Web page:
If the current economic slowdown or slow recovery of household income continues,

    it is likely that low-income will have difficulties in repaying their debt.

    The household debt-to-disposable income ratio of those in the first quintile of income is relatively high.

    The number of borrowers in the first quintile of income is increasing,

    which is becoming a concern.

    Also, seniors in their 50s have a high debt to income ratio.

    Although these individuals have been borrowing money increasingly,

    their real estate asset will offset the risk.

    Low-credit individuals borrowing from multiple secondary financial institutions have been on the rise.

    However, their delinquency rate and the amount of loans have stabilized.

    Overall, there is limitation of financial supports for the socially vulnerable groups.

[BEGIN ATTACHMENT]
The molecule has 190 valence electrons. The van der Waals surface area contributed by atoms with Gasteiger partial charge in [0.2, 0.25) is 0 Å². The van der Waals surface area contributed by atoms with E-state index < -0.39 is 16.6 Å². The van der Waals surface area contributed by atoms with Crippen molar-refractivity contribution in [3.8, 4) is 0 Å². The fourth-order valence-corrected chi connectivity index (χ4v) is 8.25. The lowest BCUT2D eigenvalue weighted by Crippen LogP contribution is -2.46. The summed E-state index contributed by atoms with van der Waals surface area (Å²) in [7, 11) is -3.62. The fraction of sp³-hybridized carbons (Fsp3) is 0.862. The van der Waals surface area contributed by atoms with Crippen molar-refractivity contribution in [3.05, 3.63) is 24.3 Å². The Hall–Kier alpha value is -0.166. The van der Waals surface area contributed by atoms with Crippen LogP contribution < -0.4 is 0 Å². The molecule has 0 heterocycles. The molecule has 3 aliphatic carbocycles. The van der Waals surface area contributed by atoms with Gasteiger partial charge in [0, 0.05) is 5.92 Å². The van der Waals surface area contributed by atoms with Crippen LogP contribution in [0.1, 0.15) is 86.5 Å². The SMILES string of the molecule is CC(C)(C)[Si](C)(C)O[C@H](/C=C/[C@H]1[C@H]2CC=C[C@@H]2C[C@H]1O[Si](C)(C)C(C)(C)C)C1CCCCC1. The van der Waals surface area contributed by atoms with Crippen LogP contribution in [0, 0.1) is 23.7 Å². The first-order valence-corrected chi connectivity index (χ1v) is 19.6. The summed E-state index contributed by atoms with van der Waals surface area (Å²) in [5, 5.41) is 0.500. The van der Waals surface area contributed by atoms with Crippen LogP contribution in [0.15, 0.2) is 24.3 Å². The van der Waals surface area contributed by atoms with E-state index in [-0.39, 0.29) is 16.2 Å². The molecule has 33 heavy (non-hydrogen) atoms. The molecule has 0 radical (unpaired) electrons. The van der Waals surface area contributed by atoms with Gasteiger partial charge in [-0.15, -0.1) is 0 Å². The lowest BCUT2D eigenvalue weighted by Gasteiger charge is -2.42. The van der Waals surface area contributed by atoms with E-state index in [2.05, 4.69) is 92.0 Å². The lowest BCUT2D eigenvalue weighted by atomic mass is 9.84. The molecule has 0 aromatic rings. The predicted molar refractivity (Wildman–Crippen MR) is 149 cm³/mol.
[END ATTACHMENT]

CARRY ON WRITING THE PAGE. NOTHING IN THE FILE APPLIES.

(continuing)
What is in need is more comprehensive policy responses

    on expanding income bases and tightening expenditures.


    POLICY RESPONSES

    The government will continue to implement the comprehensive measures announced on June 29, 2011.

    In order to ensure the soundness of financial institutions,

    the government will increase its investment in the Korea Housing Finance Corporation (KHFC)

    and establish statutory rules for issuing covered bonds,

    thereby encouraging banks to extend more fixed-rate and long-term loans.

    Financial institutions are also encouraged to reserve sufficient loan-loss provisions.

    In order to support the self-employed,

    the government will provide business consulting programs,

    prevent them from starting businesses in overly saturated sectors,

    and help retirees utilize their previous careers.

    We will also strengthen risk management of financial companies

    which extends loans to small business owners in highly saturated sectors

    such as wholesale/retail and restaurant businesses.